The Brace Maker
A whole new concept in making top and back braces!! This jig is so simple, safe and fast to use, you will wonder how you did without it.
This design is based off of a jig created by John Mayes of mayesguitars.com. We have taken this jig and made many wonderful enhancements to it to allow it to work faster and more accurate. This jig will allow you to radius your top AND back braces from one jig.
During testing of the prototype we were able to make a radiused brace for the top or back in less than 60 seconds, and we did it using a belt sander! With this jig, you can use a belt sander, a hand plane, a jointer, a table saw, or just sandpaper laid on a flat surface.
You probably wondered how guitar builders get perfectly radiused braces with such precision and quickness. Most use a jig designed to work on a router table. This is not always the safest method because of blow out and the danger of this machine. This jig will give you the alternative to have your friends or family help you make braces without the worry of losing a finger!
The Brace Maker
We start with 1/2" thick 13ply birch to make 3 rectangular pieces of wood. We sandwich all 3 pieces together and cut a radius down the middle of the jig on the top and bottom. This allows you to do your top and back braces at the same time by just flipping the jig over. The star knob and see-through plastic allows you to clamp the brace while you are able to see if contact is made in the center of the jig. As you unscrew the knob a spring allows the clamping mechanism to return to its original state. We then round the edges and finish it with a light coat of Lacquer.
With this jig you can radius braces that have a maximum width of 1/2", and a minimum with of 1/4". We also put big letters on the front of the jig to let you know what radius is on the top and which is on the bottom. We make this jig in ANY 2 radius sizes you want. Just put the 2 radii you need in the white box below when ordering.
To use it, just put your brace in the center slot and push it down with your finger, tighten the knob and sand, plane, table saw, or jointer it! In less than a minute, after releasing the knob, you will have a perfectly radiused brace. See directions below for more details.
Dimensions: 22" L x 3 1/4" H x 1 1/2" W
See Reviews of this product http://www.kitguitarbuilder.com/
Price: $64.00 (plus $7 shipping)
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|How to Use This Product|
Video Instructions in Windows Media Player format (3:54 min, 14.4MB)
**This jig will not accommodate brace stock that is wider than ½”(.50 inch) in size or a height of more than 1”. When cutting your brace leave the height about 1/4” taller than necessary. This will give you plenty of extra room for putting the radius on the bottom of your brace.
1. Mark the center line on your brace.
2. Turn the black knob counter-clockwise to unscrew and loosen the plastic clamping mechanism.
3. Place your brace in the appropriate slot. One side is for the top radius and one side is for the back radius. If you are not getting enough clamping pressure to keep the brace in the slot, then put a dummy piece of wood in the opposite slot, and this will allow tighter clamping.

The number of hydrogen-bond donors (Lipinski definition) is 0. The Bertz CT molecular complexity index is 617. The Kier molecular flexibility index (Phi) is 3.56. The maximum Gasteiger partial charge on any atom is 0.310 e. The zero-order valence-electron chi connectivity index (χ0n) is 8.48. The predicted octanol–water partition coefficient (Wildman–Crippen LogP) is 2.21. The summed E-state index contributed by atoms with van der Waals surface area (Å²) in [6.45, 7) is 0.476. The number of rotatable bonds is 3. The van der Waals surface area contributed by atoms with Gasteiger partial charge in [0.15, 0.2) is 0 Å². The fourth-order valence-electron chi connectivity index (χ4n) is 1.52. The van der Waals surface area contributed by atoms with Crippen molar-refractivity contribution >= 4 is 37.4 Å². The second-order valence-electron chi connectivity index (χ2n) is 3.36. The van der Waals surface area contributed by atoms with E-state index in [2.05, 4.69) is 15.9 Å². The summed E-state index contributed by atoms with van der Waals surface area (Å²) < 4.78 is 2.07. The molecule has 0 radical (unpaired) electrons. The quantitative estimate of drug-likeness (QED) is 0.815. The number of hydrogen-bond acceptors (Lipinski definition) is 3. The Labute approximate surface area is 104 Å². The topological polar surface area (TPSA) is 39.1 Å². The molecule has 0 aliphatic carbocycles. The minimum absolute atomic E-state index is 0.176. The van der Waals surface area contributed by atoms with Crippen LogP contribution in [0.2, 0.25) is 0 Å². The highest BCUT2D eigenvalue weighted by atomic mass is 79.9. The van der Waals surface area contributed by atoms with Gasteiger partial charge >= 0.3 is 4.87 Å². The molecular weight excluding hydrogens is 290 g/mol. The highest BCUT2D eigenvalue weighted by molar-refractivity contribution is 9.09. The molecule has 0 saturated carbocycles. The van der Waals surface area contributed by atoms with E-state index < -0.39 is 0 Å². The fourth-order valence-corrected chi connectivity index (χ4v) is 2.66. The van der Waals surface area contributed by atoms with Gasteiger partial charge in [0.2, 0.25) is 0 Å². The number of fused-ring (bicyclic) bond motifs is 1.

4. Line up the center line on your brace with the black knob.
5. Push down the middle of the brace with your hand until it makes full contact with the center radius board. You can view the contact through the plastic clamping mechanism. Turn the knob clockwise to tighten the brace in position.
6. At this point you will notice that the brace that is exposed has a slight concave arc to it. This is the radius that corresponds to the slot. The object is to make this exposed concave edge perfectly flat.
7. You can use a straight edge to draw a line across the top of the brace. If you are unsure if you will have enough brace height when you are finished, then remove the brace from the jig and measure the height from the line just drawn to the top of the brace. Make sure the height is acceptable. Place it back in the jig. You could also just use a pencil to make shade in the center of brace, and when these marks are gone, the brace is complete.
If you are using a table saw, then you may want to measure the distance from the edge of the jig that will ride against the fence to the middle of the brace. You then set the distance from the fence to the middle of the brace.
8. At this point, you can use a jointer, a belt sander, a small block plane, a table saw, or just sandpaper laid on a flat surface. Using a block plane, just plane down to the line as to create a flat surface removing the concave arc. When the concave arc is removed on the outside of the wood, when you release the knob, this flat surface will now have a radius.
Using a table saw, push the jig against the fence and make the cut. You will notice that this brace will be flat on this side.
To use a Jointer, just hold it against the fence and slide through until it is flat.
9. Release the knob by turning it counter-clockwise. At this point you will have a radius made in the top of the brace(the area that was outside of the jig). If need be, you can always touch up the brace in one of our radius dishes with sandpaper in it. You can also use one of our Contour Radius Gauges to check for the correct radius.
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